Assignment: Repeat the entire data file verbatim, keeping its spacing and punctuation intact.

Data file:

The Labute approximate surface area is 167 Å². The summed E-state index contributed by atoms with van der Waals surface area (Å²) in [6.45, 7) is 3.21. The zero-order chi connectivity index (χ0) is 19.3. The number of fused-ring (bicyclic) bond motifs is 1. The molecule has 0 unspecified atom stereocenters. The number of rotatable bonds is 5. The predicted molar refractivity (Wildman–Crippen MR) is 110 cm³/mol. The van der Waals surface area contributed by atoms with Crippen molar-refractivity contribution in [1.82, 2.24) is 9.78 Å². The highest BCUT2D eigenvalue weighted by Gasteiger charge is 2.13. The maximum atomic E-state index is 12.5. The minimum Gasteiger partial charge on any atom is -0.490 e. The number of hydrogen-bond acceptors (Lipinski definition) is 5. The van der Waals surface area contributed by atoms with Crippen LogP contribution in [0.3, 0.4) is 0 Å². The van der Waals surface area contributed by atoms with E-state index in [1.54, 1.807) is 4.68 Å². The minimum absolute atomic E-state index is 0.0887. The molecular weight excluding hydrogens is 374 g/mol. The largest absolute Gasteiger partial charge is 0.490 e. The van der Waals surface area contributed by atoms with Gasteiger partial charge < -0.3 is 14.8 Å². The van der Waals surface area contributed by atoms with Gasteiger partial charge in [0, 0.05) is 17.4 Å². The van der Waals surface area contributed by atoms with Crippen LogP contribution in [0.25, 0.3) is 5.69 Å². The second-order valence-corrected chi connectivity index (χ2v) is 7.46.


The Labute approximate surface area is 167 Å². The summed E-state index contributed by atoms with van der Waals surface area (Å²) in [6.45, 7) is 3.21. The zero-order chi connectivity index (χ0) is 19.3. The number of fused-ring (bicyclic) bond motifs is 1. The molecule has 0 unspecified atom stereocenters. The number of rotatable bonds is 5. The predicted molar refractivity (Wildman–Crippen MR) is 110 cm³/mol. The van der Waals surface area contributed by atoms with Crippen molar-refractivity contribution in [1.82, 2.24) is 9.78 Å². The highest BCUT2D eigenvalue weighted by Gasteiger charge is 2.13. The maximum atomic E-state index is 12.5. The minimum Gasteiger partial charge on any atom is -0.490 e. The number of hydrogen-bond acceptors (Lipinski definition) is 5. The van der Waals surface area contributed by atoms with Crippen LogP contribution in [0.3, 0.4) is 0 Å². The van der Waals surface area contributed by atoms with E-state index in [1.54, 1.807) is 4.68 Å². The minimum absolute atomic E-state index is 0.0887. The molecular weight excluding hydrogens is 374 g/mol. The largest absolute Gasteiger partial charge is 0.490 e. The van der Waals surface area contributed by atoms with Gasteiger partial charge < -0.3 is 14.8 Å². The van der Waals surface area contributed by atoms with Gasteiger partial charge in [0, 0.05) is 17.4 Å². The van der Waals surface area contributed by atoms with Crippen LogP contribution in [0.25, 0.3) is 5.69 Å². The second-order valence-corrected chi connectivity index (χ2v) is 7.46.